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Stop crying

Do we need permission to cry?
Do we need permission to cry?
CC By SA 2.0 sethoscope

Few words will incite a woman’s fury faster than “stop crying” or “don’t cry”. It is hard not to feel dismissed and upset when someone is providing instruction on how you should handle your emotions. The often referred to article on gaslighting is an unfortunate reality for many women who are subjected to emotional manipulation on a daily basis. What is really being said when men tell women not to cry? Are they gaslighting? It is difficult to determine intention when words are so misused.

What other tools can women use to help them have meaningful conversation, resolve conflict, and avoid the confusion that comes from different communication styles?

Empathy is one tool that helps us determine whether “stop crying” is emotional manipulation or a loved one’s poor attempt to provide comfort. What is the entirety of the situation? What other behavior is your mate exhibiting? What is their tone? What is their body language? If your mate is being kind and using a soft tone, chances are they aren’t being emotionally manipulative, even if they are using the wrong words. Gaslighting may not be the intention.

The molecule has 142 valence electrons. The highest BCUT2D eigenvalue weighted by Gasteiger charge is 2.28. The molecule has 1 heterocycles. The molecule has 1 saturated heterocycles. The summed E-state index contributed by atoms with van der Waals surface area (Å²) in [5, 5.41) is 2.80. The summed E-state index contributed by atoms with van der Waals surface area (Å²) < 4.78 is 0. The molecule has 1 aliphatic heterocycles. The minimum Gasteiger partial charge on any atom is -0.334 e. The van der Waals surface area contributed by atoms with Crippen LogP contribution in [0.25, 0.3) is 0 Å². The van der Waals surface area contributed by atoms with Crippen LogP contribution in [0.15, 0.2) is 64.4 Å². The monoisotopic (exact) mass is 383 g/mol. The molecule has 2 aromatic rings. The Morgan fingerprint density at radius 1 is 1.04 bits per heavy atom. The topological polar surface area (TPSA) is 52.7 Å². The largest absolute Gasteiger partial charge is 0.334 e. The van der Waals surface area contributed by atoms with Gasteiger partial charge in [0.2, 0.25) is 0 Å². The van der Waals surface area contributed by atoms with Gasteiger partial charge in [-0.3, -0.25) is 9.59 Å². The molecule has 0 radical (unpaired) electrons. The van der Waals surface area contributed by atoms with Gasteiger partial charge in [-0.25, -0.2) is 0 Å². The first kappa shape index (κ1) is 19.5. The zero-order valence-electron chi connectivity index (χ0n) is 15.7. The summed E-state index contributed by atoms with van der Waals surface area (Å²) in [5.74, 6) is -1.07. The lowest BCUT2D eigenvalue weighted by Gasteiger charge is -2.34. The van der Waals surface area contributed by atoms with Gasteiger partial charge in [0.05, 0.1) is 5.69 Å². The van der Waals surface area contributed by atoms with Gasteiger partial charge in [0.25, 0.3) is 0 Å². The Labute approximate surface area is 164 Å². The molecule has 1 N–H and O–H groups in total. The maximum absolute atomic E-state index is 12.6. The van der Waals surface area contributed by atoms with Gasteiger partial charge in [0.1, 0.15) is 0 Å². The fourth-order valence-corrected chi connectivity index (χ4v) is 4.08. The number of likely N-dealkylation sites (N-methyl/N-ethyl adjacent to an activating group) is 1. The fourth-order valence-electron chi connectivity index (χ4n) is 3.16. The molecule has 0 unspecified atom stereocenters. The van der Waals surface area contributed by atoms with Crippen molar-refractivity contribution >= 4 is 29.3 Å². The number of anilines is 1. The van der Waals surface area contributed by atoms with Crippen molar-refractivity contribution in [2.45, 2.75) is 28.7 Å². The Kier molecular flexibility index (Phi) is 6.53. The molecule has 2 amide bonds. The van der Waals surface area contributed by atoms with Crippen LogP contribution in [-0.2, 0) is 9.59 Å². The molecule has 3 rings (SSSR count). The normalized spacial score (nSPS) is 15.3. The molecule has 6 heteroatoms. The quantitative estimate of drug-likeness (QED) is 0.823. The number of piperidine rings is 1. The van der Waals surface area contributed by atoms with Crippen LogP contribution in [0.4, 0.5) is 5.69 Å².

It would be great if our mates could say, “It hurts me to know you are upset. I wish there was something I could do take your pain away. I am here for you and I love you.” Show them a kindness and assume that is what they mean when they say, “don’t cry”.

We have to believe if our mate knew the exact words we need to hear that they would say them. Using empathy and cues such as tone and body language helps separate gaslighting from poor communication skills. It also helps formulate strong instincts to protect women from true gaslighting, which is something to cry about.